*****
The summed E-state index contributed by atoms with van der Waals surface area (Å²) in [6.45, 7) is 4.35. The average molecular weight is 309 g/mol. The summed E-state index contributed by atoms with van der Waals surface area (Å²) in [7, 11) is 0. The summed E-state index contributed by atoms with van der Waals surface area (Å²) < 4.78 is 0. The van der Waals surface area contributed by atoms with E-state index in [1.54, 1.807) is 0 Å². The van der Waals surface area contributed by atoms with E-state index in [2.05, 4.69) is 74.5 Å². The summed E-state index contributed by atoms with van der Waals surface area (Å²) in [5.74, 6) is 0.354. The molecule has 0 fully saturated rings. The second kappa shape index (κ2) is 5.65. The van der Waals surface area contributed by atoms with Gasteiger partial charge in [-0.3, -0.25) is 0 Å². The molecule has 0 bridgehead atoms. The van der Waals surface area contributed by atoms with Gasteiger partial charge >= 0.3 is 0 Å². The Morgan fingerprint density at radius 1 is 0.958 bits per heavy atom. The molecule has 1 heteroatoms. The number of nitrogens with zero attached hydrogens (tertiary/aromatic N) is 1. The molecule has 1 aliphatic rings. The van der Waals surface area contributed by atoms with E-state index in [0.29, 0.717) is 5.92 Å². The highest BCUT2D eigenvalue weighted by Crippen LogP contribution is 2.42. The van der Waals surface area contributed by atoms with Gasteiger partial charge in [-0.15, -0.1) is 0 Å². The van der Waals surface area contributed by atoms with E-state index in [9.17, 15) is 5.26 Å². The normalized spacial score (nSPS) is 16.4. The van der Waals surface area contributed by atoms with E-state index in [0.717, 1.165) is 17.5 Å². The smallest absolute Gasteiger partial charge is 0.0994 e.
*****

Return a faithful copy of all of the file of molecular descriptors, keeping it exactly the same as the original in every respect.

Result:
The summed E-state index contributed by atoms with van der Waals surface area (Å²) in [6.45, 7) is 4.35. The average molecular weight is 309 g/mol. The summed E-state index contributed by atoms with van der Waals surface area (Å²) in [7, 11) is 0. The summed E-state index contributed by atoms with van der Waals surface area (Å²) < 4.78 is 0. The van der Waals surface area contributed by atoms with E-state index in [1.54, 1.807) is 0 Å². The van der Waals surface area contributed by atoms with E-state index in [2.05, 4.69) is 74.5 Å². The summed E-state index contributed by atoms with van der Waals surface area (Å²) in [5.74, 6) is 0.354. The molecule has 0 fully saturated rings. The second kappa shape index (κ2) is 5.65. The van der Waals surface area contributed by atoms with Gasteiger partial charge in [-0.3, -0.25) is 0 Å². The molecule has 0 bridgehead atoms. The van der Waals surface area contributed by atoms with Gasteiger partial charge >= 0.3 is 0 Å². The Morgan fingerprint density at radius 1 is 0.958 bits per heavy atom. The molecule has 1 heteroatoms. The number of nitrogens with zero attached hydrogens (tertiary/aromatic N) is 1. The molecule has 1 aliphatic rings. The van der Waals surface area contributed by atoms with E-state index in [0.29, 0.717) is 5.92 Å². The highest BCUT2D eigenvalue weighted by Crippen LogP contribution is 2.42. The van der Waals surface area contributed by atoms with Gasteiger partial charge in [-0.15, -0.1) is 0 Å². The van der Waals surface area contributed by atoms with E-state index in [9.17, 15) is 5.26 Å². The normalized spacial score (nSPS) is 16.4. The van der Waals surface area contributed by atoms with E-state index in [0.717, 1.165) is 17.5 Å². The smallest absolute Gasteiger partial charge is 0.0994 e.